The list of names floated so far includes prominent climate-change deniers and oil and gas executives, including Harold G. Hamm, chief executive of Continental Resources; and Forrest Lucas, president of Lucas Oil Products.
To Greg Zimmerman, deputy director of the Center for Western Priorities, the list indicates the pro-development, anti-conservation approach a Trump administration is likely to take to managing the country's natural resources and public lands. He's not a fan of anyone on the list, but of particular concern is ardent Trump loyalist and former Arizona Governor Jan Brewer.
"Governor Brewer would make a horrific interior secretary," Zimmerman says. "Here's an individual who has a history of making divisive comments and taking a divisive approach. A good secretary of the interior is a bridge builder, someone who can collaborate with all the various stakeholders of public land. She didn't demonstrate that skill set as governor. She's a flamethrower."
Sandy Bahr, chapter director of the Arizona Sierra Club, agrees, writing in an e-mail to New Times that Brewer "really does not have much experience with the lands issues and wildlife issues that are the purview of the Department of Interior."
What's more, says Bahr, Brewer doesn't believe climate change is real, let alone a problem. "I guess she would fit right in with Trump," she says.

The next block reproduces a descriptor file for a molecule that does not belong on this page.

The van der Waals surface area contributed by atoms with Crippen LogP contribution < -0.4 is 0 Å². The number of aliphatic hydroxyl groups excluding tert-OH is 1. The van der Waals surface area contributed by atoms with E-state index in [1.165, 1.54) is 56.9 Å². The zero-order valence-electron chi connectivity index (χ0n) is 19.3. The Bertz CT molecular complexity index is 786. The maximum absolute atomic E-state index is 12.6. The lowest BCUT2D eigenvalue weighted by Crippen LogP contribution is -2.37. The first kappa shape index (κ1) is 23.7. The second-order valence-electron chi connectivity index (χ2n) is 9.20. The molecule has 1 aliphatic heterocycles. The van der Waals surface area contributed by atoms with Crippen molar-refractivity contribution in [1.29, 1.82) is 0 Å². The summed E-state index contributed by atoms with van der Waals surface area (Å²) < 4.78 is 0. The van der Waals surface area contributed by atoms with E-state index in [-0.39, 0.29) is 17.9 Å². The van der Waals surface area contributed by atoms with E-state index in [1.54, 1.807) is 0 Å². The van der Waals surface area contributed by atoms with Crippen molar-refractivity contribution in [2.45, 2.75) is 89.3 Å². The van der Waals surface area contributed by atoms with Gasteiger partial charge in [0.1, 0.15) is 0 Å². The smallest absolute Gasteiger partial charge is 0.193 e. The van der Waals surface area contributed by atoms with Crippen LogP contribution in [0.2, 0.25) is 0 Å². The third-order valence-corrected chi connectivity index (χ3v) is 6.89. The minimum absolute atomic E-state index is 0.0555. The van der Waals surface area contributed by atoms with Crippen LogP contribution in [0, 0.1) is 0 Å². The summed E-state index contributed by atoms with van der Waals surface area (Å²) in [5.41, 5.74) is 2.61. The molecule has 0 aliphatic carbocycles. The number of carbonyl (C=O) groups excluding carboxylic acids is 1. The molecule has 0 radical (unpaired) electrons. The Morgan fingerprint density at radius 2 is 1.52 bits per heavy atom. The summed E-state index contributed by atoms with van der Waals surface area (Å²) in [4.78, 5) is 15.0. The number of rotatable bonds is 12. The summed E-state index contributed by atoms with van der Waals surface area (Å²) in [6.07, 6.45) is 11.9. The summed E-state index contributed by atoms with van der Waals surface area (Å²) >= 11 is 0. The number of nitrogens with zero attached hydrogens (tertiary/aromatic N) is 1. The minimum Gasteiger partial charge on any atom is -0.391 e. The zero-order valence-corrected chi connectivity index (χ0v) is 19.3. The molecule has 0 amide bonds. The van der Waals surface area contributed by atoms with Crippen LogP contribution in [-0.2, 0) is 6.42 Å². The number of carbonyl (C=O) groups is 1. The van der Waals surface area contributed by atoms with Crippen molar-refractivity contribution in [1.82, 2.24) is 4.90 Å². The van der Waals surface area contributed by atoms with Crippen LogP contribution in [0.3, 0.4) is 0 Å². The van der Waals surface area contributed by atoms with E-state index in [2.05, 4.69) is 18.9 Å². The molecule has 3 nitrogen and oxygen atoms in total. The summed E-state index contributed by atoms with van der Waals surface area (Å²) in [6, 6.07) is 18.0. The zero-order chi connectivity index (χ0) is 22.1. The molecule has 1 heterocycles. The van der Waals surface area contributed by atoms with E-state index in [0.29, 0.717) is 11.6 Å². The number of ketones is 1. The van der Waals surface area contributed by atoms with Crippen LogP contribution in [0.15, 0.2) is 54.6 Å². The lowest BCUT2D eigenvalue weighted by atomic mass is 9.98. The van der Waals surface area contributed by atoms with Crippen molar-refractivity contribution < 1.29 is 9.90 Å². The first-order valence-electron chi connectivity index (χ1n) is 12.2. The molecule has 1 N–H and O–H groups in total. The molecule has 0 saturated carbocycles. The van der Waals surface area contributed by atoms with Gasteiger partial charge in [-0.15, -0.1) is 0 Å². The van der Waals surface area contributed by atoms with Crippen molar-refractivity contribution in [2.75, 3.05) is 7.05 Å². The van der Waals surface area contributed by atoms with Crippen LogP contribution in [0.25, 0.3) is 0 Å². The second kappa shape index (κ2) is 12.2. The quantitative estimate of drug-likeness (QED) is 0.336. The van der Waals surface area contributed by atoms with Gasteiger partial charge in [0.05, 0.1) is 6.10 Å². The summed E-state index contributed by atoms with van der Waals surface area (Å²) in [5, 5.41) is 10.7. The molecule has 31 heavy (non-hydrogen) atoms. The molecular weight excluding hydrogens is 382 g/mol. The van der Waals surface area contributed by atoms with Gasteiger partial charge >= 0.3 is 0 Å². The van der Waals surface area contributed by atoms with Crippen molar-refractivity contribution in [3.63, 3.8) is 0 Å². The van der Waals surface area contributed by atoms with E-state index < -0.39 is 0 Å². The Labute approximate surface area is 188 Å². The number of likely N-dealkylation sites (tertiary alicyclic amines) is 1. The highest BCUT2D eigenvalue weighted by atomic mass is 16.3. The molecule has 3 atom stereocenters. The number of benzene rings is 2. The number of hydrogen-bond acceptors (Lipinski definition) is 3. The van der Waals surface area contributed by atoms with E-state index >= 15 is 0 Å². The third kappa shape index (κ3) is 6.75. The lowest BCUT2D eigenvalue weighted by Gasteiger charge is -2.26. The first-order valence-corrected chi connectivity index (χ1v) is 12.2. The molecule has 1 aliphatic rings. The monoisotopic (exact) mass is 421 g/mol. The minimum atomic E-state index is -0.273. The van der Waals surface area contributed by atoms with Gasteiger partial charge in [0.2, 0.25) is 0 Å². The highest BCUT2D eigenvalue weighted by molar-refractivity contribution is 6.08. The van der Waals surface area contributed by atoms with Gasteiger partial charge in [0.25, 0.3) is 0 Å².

Brewer may be best known for signing SB 1070 and wagging her finger at President Obama when he visited Arizona in 2012, but her environmental track records speaks volumes about what she could try to push through if appointed to a federal post.
The DOI is a vast government bureaucracy that might not get much public attention but is actually very powerful. Humorously referred to as the "department of everything else," it manages all of the nation's natural and cultural resources.
With 70,000 employees and an annual budget of nearly $21 billion, its charges include:
- Bureau of Indian Affairs
- Bureau of Land Management
- Bureau of Ocean Energy Management
- Bureau of Reclamation
- Bureau of Safety and Environmental Enforcement
- National Park Service
- Office of Surface Mining Reclamation and Enforcement
- U.S. Fish and Wildlife Service
- U.S. Geological Survey
Consider that last responsibility, which falls under the auspices of the U.S. Geological Survey. According to the department's website, it's tasked with "[providing] science about the natural hazards that threaten lives and livelihoods, the water, energy, minerals, and other natural resources we rely on, the health of our ecosystems and environment, and the impacts of climate and land-use change."